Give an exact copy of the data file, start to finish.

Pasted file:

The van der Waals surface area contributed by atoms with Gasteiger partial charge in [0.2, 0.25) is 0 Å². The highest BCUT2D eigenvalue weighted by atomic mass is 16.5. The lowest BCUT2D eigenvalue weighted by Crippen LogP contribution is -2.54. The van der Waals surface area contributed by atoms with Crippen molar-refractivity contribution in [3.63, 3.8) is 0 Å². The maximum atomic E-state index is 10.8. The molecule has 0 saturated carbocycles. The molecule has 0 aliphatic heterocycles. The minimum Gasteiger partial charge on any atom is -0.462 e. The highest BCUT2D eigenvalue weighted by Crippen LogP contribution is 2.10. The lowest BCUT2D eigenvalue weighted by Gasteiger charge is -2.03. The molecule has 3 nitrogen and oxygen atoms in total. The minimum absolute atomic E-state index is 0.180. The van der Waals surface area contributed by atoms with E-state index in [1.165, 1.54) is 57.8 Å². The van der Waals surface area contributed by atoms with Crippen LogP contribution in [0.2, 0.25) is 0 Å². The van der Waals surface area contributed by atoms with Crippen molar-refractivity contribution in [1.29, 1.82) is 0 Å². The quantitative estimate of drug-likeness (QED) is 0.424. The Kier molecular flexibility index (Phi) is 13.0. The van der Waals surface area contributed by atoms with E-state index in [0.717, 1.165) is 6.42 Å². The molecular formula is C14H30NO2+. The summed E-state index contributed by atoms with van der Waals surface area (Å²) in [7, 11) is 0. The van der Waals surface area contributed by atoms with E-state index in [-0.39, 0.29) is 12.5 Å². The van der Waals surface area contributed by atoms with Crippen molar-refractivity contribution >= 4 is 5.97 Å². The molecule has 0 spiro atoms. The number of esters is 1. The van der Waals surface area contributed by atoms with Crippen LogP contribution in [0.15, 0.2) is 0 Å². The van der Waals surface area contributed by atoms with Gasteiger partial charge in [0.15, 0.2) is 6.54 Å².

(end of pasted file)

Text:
The van der Waals surface area contributed by atoms with Gasteiger partial charge in [0.2, 0.25) is 0 Å². The highest BCUT2D eigenvalue weighted by atomic mass is 16.5. The lowest BCUT2D eigenvalue weighted by Crippen LogP contribution is -2.54. The van der Waals surface area contributed by atoms with Crippen molar-refractivity contribution in [3.63, 3.8) is 0 Å². The maximum atomic E-state index is 10.8. The molecule has 0 saturated carbocycles. The molecule has 0 aliphatic heterocycles. The minimum Gasteiger partial charge on any atom is -0.462 e. The highest BCUT2D eigenvalue weighted by Crippen LogP contribution is 2.10. The lowest BCUT2D eigenvalue weighted by Gasteiger charge is -2.03. The molecule has 3 nitrogen and oxygen atoms in total. The minimum absolute atomic E-state index is 0.180. The van der Waals surface area contributed by atoms with E-state index in [1.165, 1.54) is 57.8 Å². The van der Waals surface area contributed by atoms with Crippen LogP contribution in [0.2, 0.25) is 0 Å². The van der Waals surface area contributed by atoms with Crippen molar-refractivity contribution in [1.29, 1.82) is 0 Å². The quantitative estimate of drug-likeness (QED) is 0.424. The Kier molecular flexibility index (Phi) is 13.0. The van der Waals surface area contributed by atoms with E-state index in [0.717, 1.165) is 6.42 Å². The molecular formula is C14H30NO2+. The summed E-state index contributed by atoms with van der Waals surface area (Å²) in [7, 11) is 0. The van der Waals surface area contributed by atoms with E-state index in [-0.39, 0.29) is 12.5 Å². The van der Waals surface area contributed by atoms with Crippen molar-refractivity contribution >= 4 is 5.97 Å². The molecule has 0 spiro atoms. The number of esters is 1. The van der Waals surface area contributed by atoms with Crippen LogP contribution in [0.15, 0.2) is 0 Å². The van der Waals surface area contributed by atoms with Gasteiger partial charge in [0.15, 0.2) is 6.54 Å².